Saturday, October 1, 2011

How Long Does It Take To Finish A Clean Up? #2

I ended my previous post on this subject with the statement: "As long as animation is treated purely as a manufactured product, the art of animation will never develop past what it has been in the past."

The critical word in that statement is "purely". Of course animated films in essence are manufactured in that thousands of images have to be created and linked together to form the final piece, product, or however you want to describe it. To me, what kills the art is treating each drawing as "piece work".

I know that a certain amount of work needs to be done each week in order to make a deadline. What I object to is the attitude of "Let's set the budget of this project as cheaply as we can and beat the drawings out of everyone."

An example of a manufacturing attitude: Stories are boarded as though everything can be animated fully, and then toss the burden onto the contracting studios to "make it work." 

I learned very early on: Don't treat each scene as though it was equal to another...there are "money" scenes and there are scenes that can be done cheaply. Put the effort (money) where necessary and balance it out with easy scenes. I learned this from animators like Johnny Gentilella and Marty Taras (who were veteran Fleischer/Paramount/Terrytoons animators).

When I first started in the animation industry, I quickly became an assistant animator doing clean-up on "Tubby the Tuba". There I was assigned a mix of hard and easy scenes so that I could hit my weekly footage quotas. Even though I was on a salary, we still needed to keep one eye on completing a minimum amount of work each week. I have used that basic formula in everything I've done in my animation career (which hasn't ended).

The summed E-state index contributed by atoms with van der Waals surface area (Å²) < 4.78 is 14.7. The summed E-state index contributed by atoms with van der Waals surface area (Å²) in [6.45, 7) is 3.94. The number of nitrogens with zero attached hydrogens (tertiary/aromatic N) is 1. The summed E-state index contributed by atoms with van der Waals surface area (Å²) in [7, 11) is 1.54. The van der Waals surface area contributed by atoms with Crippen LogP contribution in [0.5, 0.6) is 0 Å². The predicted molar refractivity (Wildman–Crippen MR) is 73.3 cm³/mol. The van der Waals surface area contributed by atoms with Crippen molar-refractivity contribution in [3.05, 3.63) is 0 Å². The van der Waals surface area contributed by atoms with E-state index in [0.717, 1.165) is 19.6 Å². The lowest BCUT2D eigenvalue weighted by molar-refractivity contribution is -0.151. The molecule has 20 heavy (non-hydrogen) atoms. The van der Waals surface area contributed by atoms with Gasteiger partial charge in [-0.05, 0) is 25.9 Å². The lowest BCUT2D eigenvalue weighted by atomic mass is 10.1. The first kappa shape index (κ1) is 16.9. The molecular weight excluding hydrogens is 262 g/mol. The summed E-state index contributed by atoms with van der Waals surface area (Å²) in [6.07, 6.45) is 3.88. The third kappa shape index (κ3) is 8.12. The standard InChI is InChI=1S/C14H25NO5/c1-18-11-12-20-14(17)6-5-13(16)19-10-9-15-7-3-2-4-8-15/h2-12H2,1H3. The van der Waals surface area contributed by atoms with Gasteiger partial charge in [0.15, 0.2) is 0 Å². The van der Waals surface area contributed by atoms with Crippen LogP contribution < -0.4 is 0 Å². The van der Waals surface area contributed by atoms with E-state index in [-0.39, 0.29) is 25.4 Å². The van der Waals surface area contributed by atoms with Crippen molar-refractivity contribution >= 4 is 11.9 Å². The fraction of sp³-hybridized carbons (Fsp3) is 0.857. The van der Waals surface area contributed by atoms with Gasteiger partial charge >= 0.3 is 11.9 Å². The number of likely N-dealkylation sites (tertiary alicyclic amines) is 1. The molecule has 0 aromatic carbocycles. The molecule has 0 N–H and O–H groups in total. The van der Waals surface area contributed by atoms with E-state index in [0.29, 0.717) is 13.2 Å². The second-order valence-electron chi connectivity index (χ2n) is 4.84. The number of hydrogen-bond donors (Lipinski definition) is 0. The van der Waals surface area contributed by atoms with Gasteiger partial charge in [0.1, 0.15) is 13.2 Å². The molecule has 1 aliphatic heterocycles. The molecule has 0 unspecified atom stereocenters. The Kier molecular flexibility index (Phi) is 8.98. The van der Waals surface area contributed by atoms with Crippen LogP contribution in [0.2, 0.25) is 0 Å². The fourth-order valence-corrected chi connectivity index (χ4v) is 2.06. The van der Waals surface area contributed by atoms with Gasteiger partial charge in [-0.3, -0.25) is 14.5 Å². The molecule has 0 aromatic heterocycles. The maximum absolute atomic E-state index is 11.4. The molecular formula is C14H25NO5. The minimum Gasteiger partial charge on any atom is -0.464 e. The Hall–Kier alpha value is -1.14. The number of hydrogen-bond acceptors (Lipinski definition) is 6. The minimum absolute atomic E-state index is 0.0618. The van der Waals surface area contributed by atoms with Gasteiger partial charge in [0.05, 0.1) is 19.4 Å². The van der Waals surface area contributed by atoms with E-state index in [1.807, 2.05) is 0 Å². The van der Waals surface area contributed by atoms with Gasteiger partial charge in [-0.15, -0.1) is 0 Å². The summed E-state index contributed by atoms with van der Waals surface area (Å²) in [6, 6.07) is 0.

1. In our modern world of economics, this approach is the only one possible. Howard Beckerman said he didn't believe in limited animation, he thought of it as "enough" animation. If a scene had to be fully animated, so be it. If another could work well with just an eye blink, that's what it called for.

    Somehow I always started out with this concept but (when animating myself) kept adding more and more drawings. The characters usually determine how many drawings were "enough". It wasn't up to me.

  2. OT, but I've wanted to start animating but I haven't really know WHERE to start. I've been drawing my way through the Preston Blair book but I think I was sort of putting off trying to learn it because I didn't know how to go about it. Should I start with walk cycles or...?

  3. "Enough" animation...I like that.

    Incidentally, I love Howard's book on making animation. It's worth reading for beginners.

  4. Amanda:

    Animating a walk is one of the most difficult actions to animate, I wouldn't start there.

    I'm assuming you have the edition that combines both of Preston Blair's earlier large-sized books.

    If so, I suggest you begin your study of animation the way all of us "Old School" types did before there was the proliferation of animation courses being offered by schools...we simultaneously used Preston Blair's books to study the principles of animation (starting on page one), and also did an enormous amount of quick sketches from real life.

    The quick sketch forces you as an animator to observe and (with your pencil) capture attitudes very quickly onto paper. That would be your first step.

    Hope that helps.